One of the concepts in Buddhism I approached first was the removal of the self/soul. This was a concept that, previous to Buddhism, I had already been becoming aware to, but Buddhism helped me put it into words. Now, look at yourself, both physically and mentally. Where are you? Where is our soul? Is there anything within you our outside of your body that you can say, “That is me?” If you’re like me, you won’t be able to find any particular thing that you can call, “you”. Okay, so you might say that you are your body, but let’s think about it a little bit. What about air? Surely your body is made up of air. You always need it, and where does it come from? If you’re constantly breathing in new air all the time, then all the air you are going to breath in the future is also you. What about water? Surely you wouldn’t say you’re a lake or a water well somewhere, but if you think about where the water comes from you’re probably part of a lake. If you really concentrate you’ll find that you are pretty much made up of everything, but yet nothing in that everything is you!
So, what does that mean? Well, it means that there is no you (hard to swallow, huh), and that the sense of self is simply an idea that helps you organize who you think you are. Your mind, for some reason, doesn’t want you to see who you truly are. We’re all a bit confused about who we are, and better yet what we are. There is also a concept in Buddhism called “Emptiness”, and no it doesn’t mean that everything is nothing or void. It means that simply, no matter how hard you look, there is no particular thing that you can say is “Me”. And, that goes for all things. Sure, a chair is a chair, but if you think about is deeply enough, it’s also a tree, it’s also going to be a fire when it gets old and doesn’t work anymore, or maybe a part of a tree-house one day. A simple chair can live many different lives, and as we’ve discussed before, if you look deeply at a chair you find out that there is no clear name you can give it because it’s made of so many different things and circumstances. “Emptiness” means the “chair” doesn’t exist, it’s really a “tree, chair, air, water, carpenter, soil, …exploded star dust…” and so on. That means the whole of existence is empty of a unique “chair”. It seems as if all of existence is coming together to be a chair.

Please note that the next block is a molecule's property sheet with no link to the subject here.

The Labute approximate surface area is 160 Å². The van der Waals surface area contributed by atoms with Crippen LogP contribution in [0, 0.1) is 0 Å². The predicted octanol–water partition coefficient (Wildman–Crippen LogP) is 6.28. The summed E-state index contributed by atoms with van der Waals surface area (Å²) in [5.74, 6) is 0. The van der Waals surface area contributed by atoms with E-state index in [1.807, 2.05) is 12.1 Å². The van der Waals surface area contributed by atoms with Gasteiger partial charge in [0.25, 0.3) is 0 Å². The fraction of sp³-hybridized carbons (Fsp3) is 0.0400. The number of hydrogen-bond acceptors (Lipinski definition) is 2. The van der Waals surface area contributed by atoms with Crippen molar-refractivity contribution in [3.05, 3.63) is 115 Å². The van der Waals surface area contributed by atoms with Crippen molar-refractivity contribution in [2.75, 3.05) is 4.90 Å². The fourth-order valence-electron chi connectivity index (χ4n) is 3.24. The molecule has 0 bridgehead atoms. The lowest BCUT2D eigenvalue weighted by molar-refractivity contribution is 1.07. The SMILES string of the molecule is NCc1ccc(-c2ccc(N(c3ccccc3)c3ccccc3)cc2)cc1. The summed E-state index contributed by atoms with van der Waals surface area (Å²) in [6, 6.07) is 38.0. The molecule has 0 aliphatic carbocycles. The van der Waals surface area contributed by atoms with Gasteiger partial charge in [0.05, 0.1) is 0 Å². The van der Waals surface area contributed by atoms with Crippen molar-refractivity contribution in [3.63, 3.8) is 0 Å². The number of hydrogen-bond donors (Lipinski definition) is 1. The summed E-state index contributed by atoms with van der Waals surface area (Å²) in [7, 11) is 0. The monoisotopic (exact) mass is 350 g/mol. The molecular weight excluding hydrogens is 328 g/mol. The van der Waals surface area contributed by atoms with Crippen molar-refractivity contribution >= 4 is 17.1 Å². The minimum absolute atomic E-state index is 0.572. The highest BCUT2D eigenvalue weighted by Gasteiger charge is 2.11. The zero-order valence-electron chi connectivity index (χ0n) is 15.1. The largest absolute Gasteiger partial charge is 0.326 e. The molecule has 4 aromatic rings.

You see, that’s the magnificent thing about the denial of the soul or self, is that you realize that who you are is not a finite set of parts, or a soul somewhere, or energy, etc. You are truly everything, and so is everything else. That everything is called “Emptiness”, because within it there is no identity, nothing that you can say, “These things here, that’s everything,” or, “These things here, that’s me.” You are in a constant, directly connected, relationship with everything because that is what you truly are.
For me, part of coming back to God, is realizing that I never left…